A main thread of mine is that apparently scientifically justified rationale is often way off the mark when it comes to the truth of any human-scale issue. I blogged last year a debate involving Steve Jones and George Monbiot, on the non-scientific aspects of scientific claims. To have faith in rational scientific argument is of course itself a meme of immense durability, so much so that Pinker talks of the left side of the brain having evolved to become a “baloney-generator” to construct rational arguments even when they may not apply to reality.
Here is an article from the Daily Telegraph of 4th July, about recognition in the world of science that there may be more to scientific truth than logical rationale, and it covers some of the same global science stories as the debate above.
Science Turns to Philosophy in Search for Truth
by Robert Matthews.
According to Wittgenstein, the purpose of philosophy is to show the fly the way out of the fly-bottle. For those reluctant to regard themselves as flies, still less ones trapped in bottles, Wittgenstein’s aphorism gives all the excuse needed for lobbing philosophy into a mental box marked “Not Needed on Voyage”.
Having long regarded Wittgenstein an intellectual fraud, it has taken me a long time to recognise the potency of his definition. It began with a growing suspicion that those keen to boss us about are indeed like flies buzzing around in bottles, in the shape of academic departments or the Westminster Village. Only very recently has it occurred to me that philosophers might have something useful to say on the matter.
To judge by a meeting I attended last weekend in Seville, others are beginning to sense the same thing. It was organised jointly by the Group of Policy Advisers to the European Commission and the London School of Economics, with the aim of showing what philosophers could contribute to the vexed question of dealing with risk.
The answer, it soon became clear, was rather a lot. Take the trade disputes that flare-up between America and Europe over the alleged risks posed by some or other product. One such dispute, concerning Europe’s de facto moratorium on approval or marketing of genetically modified (GM) produce, is currently in the lap of the World Trade Organisation and shows no signs of being resolved any time soon.
On the face of it, the way to do so is simple: just call in the scientists, and ask them for an objective view of the evidence. Which seems perfectly reasonable until one considers the issues involved with philosophical rigour.
For example, one of the leading themes of current philosophy is that the notion of objectivity is utterly illusory. This is not some post-modern pose: the subjectivity of scientific knowledge has been proved with mathematical rigour. The upshot of these proofs is that data merely serves to update our pre-existing beliefs, and that its impact on those beliefs depends on such touchy-feely concepts as trust.
There was a time when philosophers would have been content to point all this out, and then sit back with a smug smile. No longer: the speakers at the Seville meeting were keen to offer practical solutions alongside the philosophical insights.
A study by a team led by Dr Erik Millstone of Sussex University showed that trade disputes are ultimately the result of American and European policy-makers unwittingly buzzing round different fly-bottles. In the case of GM products, the Americans focus principally on the commercial risks posed, while the Europeans fret about the risk to human and ecological health.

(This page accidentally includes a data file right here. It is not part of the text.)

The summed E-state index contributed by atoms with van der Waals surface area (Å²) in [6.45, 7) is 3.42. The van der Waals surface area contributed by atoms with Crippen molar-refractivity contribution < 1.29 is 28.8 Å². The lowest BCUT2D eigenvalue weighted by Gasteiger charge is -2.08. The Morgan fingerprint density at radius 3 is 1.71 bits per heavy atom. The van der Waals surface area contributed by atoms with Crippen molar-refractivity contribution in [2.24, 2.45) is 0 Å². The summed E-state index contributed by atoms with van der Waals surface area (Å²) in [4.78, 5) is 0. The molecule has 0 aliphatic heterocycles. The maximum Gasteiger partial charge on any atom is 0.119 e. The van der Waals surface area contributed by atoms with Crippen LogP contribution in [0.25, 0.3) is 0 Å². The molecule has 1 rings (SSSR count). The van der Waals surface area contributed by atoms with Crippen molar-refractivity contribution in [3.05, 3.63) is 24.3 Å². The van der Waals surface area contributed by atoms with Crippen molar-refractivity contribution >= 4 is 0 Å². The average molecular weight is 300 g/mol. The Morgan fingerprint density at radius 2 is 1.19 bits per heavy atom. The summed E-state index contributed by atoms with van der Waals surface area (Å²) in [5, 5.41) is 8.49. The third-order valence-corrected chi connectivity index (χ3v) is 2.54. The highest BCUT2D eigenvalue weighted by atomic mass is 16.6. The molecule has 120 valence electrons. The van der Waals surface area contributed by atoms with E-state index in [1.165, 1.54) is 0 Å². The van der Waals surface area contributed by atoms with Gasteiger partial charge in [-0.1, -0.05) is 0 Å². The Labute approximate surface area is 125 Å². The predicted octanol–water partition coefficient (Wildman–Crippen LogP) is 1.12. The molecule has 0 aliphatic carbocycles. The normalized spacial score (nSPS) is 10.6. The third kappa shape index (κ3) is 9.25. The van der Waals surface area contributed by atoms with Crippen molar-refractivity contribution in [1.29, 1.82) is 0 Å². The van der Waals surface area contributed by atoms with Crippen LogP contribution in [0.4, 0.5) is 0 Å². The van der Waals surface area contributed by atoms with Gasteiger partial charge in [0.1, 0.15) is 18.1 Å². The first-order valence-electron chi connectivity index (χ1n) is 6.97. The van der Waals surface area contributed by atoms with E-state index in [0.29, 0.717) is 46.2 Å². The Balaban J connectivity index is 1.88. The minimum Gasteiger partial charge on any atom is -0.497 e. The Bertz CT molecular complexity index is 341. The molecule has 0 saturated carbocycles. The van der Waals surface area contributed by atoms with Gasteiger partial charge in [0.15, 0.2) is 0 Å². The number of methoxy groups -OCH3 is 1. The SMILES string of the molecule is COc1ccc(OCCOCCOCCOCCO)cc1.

As such, the scientific data each side wheels out to support their case is irrelevant: as their pre-existing beliefs about what is important are so different, data alone can never bring a consensus. The solution, Dr Millstone and his colleagues suggest, is to ensure that both sides open discussions as soon as there is any hint of potential dispute – and at least agree on the shape and size of the bottle in which both sides should buzz.
Insights from epistemology – the philosophy of knowledge – inveigled their way into many of the discussions at Seville, as did a notorious quote from Donald Rumsfeld, the US Defence Secretary.
The mathematician Dr Lenny Smith of the LSE and Oxford University pointed out that while Mr Rumsfeld was widely ridiculed for distinguishing between “known knowns”, “known unknowns” and “unknown unknowns”, scientists and policy makers would do well to follow his example.
While science is often seen as a repository of known knowns, the discovery in the 1960s of phenomena such as chaos revealed the existence of “known unknowns”: measurable but ineluctable limits to the accuracy of, say, weather forecasts. Yet scientists and policy-makers alike have still to come to terms with the equally unavoidable “unknown unknowns” that necessarily dog any attempt to model reality.
According to Dr Smith, the consequences can be seen in the climate change debate, where scientists are routinely forced to deal with policy questions that simply cannot be answered with any real confidence.
Whether we can look forward to European directives being based on the works of Hume rather than the demands of French farmers remains to be seen. I do know that by the end of the meeting I had been compelled to rethink my view of philosophers as the incomprehensible in pursuit of the ineffable.
Transcribed from hard-copy, though I now find the original on-line here. Doh !
Note the positive reference to Rummy’s much ridiculed speech on “known unknowns”, which I recall defending earlier.
Interesting couple of CogSci articles here (on paranormal) including another by Robert Matthews, collected by Joe Lau at the University of Hong Kong, Phil & Cog Sci course.
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